Lesson Learned #2: Content first, functionality second.
We stripped down our Blog to the bare essentials, too. Instead of boxing posts into categories, which we discovered visitors ignored, we now list all our team’s posts in one centralized blog – a journal of sorts. We took out the Search functionality since it wasn’t relevant and it wasn’t used. (At all. Every click on the Search button in 2014 was from inside our office, according to Google Analytics.) We took out commenting since it was rarely used – we discovered that our readers wanted to read and share our posts, not participate in discussions. Now, our blog posts are focused on content, readability, and sharing.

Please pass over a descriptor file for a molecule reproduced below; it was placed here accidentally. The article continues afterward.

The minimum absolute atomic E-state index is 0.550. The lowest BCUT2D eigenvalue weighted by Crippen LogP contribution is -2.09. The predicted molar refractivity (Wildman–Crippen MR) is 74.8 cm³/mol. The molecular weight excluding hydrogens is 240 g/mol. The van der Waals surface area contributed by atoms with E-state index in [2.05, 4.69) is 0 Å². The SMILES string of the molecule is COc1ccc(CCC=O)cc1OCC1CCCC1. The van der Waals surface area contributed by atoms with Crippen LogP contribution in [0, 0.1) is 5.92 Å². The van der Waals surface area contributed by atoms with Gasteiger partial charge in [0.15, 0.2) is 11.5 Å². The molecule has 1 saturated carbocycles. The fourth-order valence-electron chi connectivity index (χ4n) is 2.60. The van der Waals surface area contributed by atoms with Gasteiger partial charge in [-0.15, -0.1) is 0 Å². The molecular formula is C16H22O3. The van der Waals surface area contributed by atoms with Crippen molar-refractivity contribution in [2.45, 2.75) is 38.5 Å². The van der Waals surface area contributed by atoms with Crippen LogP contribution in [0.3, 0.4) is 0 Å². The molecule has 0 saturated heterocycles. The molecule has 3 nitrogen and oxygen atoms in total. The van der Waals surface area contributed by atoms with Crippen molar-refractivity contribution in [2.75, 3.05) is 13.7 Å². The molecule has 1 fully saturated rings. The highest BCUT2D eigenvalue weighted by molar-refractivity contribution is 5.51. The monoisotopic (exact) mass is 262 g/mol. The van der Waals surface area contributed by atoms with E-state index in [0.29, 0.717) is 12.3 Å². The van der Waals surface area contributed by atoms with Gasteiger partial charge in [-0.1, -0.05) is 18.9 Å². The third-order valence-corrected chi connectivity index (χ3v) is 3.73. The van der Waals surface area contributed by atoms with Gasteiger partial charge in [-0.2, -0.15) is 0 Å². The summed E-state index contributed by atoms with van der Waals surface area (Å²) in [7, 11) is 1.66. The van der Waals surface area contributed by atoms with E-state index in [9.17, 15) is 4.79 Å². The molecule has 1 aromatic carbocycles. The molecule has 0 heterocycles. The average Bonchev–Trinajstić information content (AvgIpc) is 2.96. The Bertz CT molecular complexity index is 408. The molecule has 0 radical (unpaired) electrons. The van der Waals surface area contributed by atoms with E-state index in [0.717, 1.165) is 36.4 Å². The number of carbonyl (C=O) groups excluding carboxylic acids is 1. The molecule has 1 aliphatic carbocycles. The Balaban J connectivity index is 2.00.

Lesson Learned #3: It’s OK to go deeper – when it’s relevant.
In some areas, where it was necessary, we went deeper than where we were before. In our new Work section, we created four case studies for a few clients in different industries. For someone who wants to see specific ways we’ve worked with other companies, they can now read about how we’ve helped through Strategy, Design, and Technology, with relevant visuals that illustrate what we’ve done, as well as quotes from client contacts. We now also have an ideal way to show our awards and success in our portfolio. Our new Work section is a great example of having a lot to say – but saying it in a way that’s interesting and relevant to people who are interested (and not so “in-your-face” for those who aren’t interested.